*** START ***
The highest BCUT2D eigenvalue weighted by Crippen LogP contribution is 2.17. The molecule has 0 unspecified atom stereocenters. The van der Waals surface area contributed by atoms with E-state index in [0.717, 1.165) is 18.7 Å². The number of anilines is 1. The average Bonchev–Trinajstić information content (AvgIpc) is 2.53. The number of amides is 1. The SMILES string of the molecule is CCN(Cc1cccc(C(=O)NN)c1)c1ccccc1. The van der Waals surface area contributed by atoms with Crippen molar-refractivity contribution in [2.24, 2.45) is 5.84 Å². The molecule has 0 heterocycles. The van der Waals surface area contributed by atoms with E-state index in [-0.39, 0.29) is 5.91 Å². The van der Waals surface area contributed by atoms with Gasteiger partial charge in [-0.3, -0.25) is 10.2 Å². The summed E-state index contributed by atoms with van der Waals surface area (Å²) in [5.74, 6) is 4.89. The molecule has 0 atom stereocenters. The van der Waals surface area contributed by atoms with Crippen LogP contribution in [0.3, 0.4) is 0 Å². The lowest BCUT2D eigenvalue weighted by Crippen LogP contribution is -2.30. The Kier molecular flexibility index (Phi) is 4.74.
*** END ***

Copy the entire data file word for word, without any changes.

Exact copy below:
The highest BCUT2D eigenvalue weighted by Crippen LogP contribution is 2.17. The molecule has 0 unspecified atom stereocenters. The van der Waals surface area contributed by atoms with E-state index in [0.717, 1.165) is 18.7 Å². The number of anilines is 1. The average Bonchev–Trinajstić information content (AvgIpc) is 2.53. The number of amides is 1. The SMILES string of the molecule is CCN(Cc1cccc(C(=O)NN)c1)c1ccccc1. The van der Waals surface area contributed by atoms with Crippen molar-refractivity contribution in [2.24, 2.45) is 5.84 Å². The molecule has 0 heterocycles. The van der Waals surface area contributed by atoms with E-state index in [-0.39, 0.29) is 5.91 Å². The van der Waals surface area contributed by atoms with Gasteiger partial charge in [-0.3, -0.25) is 10.2 Å². The summed E-state index contributed by atoms with van der Waals surface area (Å²) in [5.74, 6) is 4.89. The molecule has 0 atom stereocenters. The van der Waals surface area contributed by atoms with Crippen LogP contribution in [0.3, 0.4) is 0 Å². The lowest BCUT2D eigenvalue weighted by Crippen LogP contribution is -2.30. The Kier molecular flexibility index (Phi) is 4.74.